From a Marxist perspective ideology in capitalistic societies is used to distort reality by those in power to maintain this power and control in the face of more rational logic. This perception could be applied to the facts surrounding the 'glass ceiling', where the social construction of gender roles becomes a form of oppression resulting in the dominance of one gender over another. This serves as a 'reason' for the existence of the 'glass ceiling'.

One could take this analysis even further and relate it to the relationship between gender and class divisions in the society. In this analysis women are not oppressed or discriminated against because of their biological nature but rather because of the mores and norms that comprise the social construction of femaleness in the society. Therefore it is obvious that in order to bridge the divide that results in the glass ceiling for of gender discrimination, the underlying norms and values that inhibit normal development and create discriminatory disparities must be analyzed and addressed.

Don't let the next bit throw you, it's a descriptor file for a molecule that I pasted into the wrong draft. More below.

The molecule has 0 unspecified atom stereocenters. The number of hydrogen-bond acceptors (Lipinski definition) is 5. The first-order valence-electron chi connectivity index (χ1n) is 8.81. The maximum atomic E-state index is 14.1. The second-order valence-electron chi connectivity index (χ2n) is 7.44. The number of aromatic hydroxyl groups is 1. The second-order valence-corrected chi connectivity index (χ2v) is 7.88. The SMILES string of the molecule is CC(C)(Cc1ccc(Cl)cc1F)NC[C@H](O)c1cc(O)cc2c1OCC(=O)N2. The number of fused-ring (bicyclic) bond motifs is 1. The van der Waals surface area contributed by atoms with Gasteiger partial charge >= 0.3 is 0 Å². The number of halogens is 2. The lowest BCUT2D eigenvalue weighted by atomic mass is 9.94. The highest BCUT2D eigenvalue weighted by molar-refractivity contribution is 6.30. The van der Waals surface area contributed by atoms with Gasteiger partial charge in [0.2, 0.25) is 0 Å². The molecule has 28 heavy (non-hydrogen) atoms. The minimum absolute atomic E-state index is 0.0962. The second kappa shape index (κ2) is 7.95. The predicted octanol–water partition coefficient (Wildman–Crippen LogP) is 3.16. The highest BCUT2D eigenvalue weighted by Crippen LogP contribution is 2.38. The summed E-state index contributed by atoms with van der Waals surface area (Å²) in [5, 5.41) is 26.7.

Coyne, B.S., Coyne, E.J., & Lee, M. (2004). Human Resources, Care Giving, Career Progression, and Gender: A Gender Neutral Glass Ceiling. New York: Routledge. Retrieved February 19,… [END OF PREVIEW]